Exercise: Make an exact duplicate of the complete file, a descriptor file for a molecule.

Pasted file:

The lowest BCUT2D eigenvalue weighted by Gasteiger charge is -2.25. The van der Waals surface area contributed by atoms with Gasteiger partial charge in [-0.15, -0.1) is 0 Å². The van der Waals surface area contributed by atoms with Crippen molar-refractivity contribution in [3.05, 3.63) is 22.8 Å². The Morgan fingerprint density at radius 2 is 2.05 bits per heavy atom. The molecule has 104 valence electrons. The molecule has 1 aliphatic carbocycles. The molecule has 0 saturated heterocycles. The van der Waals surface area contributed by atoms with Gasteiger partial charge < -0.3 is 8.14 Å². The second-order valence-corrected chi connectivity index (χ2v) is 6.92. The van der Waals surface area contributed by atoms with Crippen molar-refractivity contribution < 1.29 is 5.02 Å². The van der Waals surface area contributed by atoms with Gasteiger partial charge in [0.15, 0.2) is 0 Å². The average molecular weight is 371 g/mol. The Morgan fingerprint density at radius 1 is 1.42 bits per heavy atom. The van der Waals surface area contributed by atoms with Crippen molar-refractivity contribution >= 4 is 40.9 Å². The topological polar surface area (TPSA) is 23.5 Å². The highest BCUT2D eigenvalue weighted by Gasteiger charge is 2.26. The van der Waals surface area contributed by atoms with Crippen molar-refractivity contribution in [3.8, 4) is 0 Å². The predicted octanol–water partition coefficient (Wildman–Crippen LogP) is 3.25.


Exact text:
The lowest BCUT2D eigenvalue weighted by Gasteiger charge is -2.25. The van der Waals surface area contributed by atoms with Gasteiger partial charge in [-0.15, -0.1) is 0 Å². The van der Waals surface area contributed by atoms with Crippen molar-refractivity contribution in [3.05, 3.63) is 22.8 Å². The Morgan fingerprint density at radius 2 is 2.05 bits per heavy atom. The molecule has 104 valence electrons. The molecule has 1 aliphatic carbocycles. The molecule has 0 saturated heterocycles. The van der Waals surface area contributed by atoms with Gasteiger partial charge < -0.3 is 8.14 Å². The second-order valence-corrected chi connectivity index (χ2v) is 6.92. The van der Waals surface area contributed by atoms with Crippen molar-refractivity contribution < 1.29 is 5.02 Å². The van der Waals surface area contributed by atoms with Gasteiger partial charge in [0.15, 0.2) is 0 Å². The average molecular weight is 371 g/mol. The Morgan fingerprint density at radius 1 is 1.42 bits per heavy atom. The van der Waals surface area contributed by atoms with Crippen molar-refractivity contribution >= 4 is 40.9 Å². The topological polar surface area (TPSA) is 23.5 Å². The highest BCUT2D eigenvalue weighted by Gasteiger charge is 2.26. The van der Waals surface area contributed by atoms with Crippen molar-refractivity contribution in [3.8, 4) is 0 Å². The predicted octanol–water partition coefficient (Wildman–Crippen LogP) is 3.25.